RT 3.2.2 very slow

I have RT 3.2.2 with RT/FM installed on Apache 1.3.31 with mod_perl 1.29
and MySQL 4.1.7 on FreeBSD 4.10-Stable. I’ve had problems ever since
moving (last October) to RT3 from very happy life with 2.0.15.

 I think that I finally figured out part of it, which was an

/etc/newsyslog.conf config error. I made a correction earlier today
based on http://www.freebsddiary.org/rotatelogs.php.

 Unfortunately, Apache's httpd processes still grow in memory usage to

very large sizes (400MB+ over two weeks) and sometimes take a very long
time (20+ minutes) to display long pages and unusual-but-tolerable
periods on short pages. For example, my ticket 3267 will never fully
load. Rendering will pause on screen before the third comment (usually
before any of the History section) and then never finishes even when the
httpd in question uses 99%+ of the CPU time. I usually end up restarting
Apache after a few hours so that the box doesn’t slow down.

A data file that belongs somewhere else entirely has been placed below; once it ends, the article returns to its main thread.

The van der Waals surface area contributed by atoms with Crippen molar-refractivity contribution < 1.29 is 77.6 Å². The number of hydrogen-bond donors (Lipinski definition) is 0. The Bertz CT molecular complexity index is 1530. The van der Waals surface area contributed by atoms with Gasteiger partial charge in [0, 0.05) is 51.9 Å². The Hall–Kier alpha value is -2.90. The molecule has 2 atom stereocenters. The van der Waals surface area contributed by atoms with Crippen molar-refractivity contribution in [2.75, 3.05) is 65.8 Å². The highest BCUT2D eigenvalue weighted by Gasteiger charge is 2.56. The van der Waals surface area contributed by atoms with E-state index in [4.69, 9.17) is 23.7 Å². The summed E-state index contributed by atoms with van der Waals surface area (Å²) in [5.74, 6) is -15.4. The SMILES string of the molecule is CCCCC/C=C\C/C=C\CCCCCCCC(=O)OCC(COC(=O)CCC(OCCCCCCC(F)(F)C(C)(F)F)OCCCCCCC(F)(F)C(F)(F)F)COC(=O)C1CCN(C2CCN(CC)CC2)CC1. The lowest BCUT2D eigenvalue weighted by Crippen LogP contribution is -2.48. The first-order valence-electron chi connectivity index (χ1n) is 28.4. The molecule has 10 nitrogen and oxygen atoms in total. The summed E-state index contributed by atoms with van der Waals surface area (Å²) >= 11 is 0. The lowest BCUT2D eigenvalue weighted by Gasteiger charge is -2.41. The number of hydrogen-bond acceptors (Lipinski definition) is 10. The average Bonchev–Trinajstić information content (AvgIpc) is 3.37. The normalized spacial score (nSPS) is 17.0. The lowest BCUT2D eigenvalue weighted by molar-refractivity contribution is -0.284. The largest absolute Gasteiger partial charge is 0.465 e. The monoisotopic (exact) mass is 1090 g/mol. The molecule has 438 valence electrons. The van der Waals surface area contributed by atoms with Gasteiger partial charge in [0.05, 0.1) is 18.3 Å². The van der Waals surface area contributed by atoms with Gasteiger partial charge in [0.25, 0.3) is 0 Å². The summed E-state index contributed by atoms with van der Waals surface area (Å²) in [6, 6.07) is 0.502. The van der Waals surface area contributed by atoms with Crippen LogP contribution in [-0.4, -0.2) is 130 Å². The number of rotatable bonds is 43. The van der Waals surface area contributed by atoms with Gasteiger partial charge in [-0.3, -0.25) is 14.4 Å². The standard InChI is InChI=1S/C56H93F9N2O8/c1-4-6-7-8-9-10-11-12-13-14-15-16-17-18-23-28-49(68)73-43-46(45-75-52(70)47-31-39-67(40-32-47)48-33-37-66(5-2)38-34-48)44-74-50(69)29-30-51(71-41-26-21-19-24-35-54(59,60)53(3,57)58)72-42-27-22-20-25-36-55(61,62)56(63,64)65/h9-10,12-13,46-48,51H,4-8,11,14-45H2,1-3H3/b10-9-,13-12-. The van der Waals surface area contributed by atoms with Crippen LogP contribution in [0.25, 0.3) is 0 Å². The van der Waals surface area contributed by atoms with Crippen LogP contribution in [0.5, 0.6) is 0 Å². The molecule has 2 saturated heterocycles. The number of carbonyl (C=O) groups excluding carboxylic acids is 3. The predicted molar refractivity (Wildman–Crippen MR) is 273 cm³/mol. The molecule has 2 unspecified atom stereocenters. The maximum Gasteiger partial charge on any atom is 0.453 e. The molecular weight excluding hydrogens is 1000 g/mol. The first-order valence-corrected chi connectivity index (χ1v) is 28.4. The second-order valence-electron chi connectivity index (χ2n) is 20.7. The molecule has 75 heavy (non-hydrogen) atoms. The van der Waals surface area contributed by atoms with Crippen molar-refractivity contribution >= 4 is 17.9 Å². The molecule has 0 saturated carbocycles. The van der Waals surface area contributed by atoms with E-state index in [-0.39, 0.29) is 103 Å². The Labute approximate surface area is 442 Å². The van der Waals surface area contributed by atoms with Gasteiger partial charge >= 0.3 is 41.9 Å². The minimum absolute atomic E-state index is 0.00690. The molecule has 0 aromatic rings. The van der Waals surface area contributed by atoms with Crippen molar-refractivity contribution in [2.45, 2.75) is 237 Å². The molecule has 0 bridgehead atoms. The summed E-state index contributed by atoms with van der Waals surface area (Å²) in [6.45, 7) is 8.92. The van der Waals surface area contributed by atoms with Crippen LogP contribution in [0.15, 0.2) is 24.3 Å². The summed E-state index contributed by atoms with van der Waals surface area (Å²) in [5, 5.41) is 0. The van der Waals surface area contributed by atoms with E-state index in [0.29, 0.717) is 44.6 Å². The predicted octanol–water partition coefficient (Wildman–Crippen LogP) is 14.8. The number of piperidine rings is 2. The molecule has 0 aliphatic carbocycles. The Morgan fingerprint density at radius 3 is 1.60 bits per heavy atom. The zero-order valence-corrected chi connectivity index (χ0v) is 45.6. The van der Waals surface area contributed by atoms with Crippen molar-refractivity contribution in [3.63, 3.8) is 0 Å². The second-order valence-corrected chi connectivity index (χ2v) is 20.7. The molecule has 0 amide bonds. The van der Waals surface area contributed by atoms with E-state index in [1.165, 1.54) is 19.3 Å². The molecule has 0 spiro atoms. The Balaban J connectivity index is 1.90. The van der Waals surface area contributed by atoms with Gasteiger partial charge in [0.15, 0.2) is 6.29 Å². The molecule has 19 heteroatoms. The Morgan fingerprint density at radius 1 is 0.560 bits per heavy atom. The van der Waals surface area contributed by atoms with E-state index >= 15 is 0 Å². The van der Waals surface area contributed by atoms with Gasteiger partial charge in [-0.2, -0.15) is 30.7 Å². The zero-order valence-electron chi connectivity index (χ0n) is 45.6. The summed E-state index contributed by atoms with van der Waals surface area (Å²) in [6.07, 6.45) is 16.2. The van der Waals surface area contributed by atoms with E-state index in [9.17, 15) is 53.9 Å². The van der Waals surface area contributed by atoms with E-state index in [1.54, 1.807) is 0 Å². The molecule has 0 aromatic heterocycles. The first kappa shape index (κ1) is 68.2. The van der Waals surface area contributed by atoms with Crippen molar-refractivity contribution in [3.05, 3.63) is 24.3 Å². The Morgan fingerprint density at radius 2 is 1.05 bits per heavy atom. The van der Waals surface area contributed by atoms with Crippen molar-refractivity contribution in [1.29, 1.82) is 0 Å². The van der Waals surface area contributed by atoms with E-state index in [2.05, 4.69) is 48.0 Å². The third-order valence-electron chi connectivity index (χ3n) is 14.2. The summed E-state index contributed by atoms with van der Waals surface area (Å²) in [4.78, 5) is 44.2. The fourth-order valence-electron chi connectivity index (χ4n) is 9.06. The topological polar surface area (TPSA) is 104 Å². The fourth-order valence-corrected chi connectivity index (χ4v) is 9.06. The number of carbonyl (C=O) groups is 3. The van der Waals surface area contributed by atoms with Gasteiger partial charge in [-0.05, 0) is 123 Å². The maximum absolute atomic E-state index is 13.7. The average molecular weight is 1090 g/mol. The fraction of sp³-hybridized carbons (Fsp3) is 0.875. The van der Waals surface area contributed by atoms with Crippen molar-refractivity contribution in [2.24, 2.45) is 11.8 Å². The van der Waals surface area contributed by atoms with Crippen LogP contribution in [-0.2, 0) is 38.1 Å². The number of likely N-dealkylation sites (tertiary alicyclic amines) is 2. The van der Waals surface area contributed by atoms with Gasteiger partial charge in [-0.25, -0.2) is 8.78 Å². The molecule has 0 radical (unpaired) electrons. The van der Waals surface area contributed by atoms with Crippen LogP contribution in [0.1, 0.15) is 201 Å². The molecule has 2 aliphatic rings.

I've used the RT log files, the MySQL log files, Apache log files,

upgraded MySQL, upgraded Perl, upgraded Apache, reinstalled mod_perl,
upgraded to the latest DBIx::SearchBuilder from CPAN (from 1.15 to 1.16)
and have gotten no closer to figuring this out. Upgrading the RAM to
1.5GB seems to have helped a little bit, but the main problem (not
displaying long tickets like 3267, taking too long with all tickets,
etc.) is still not solved.

 Can anyone offer any tips, pointers, docs, anecdotes, or any help?  I'm

getting desperate. I don’t want to replace RT, but I’m running out of
options.

                                                   Thanks in advance,
                                                   Jaime

Some parts of your experience sound similar to mine, although not quite
as bad, and it’s making me question my assumptions about whether new
hardware will get me the speed boost I need.

I was running RT 2.0.1x on a FreeBSD 4.6 on good server hardware at my
previous job and it was very responsive.

Running the 3.x series here at my new job it feels slower than I’m used
to. Short tickets (1 correspondence) takes ~3 seconds to load, Medium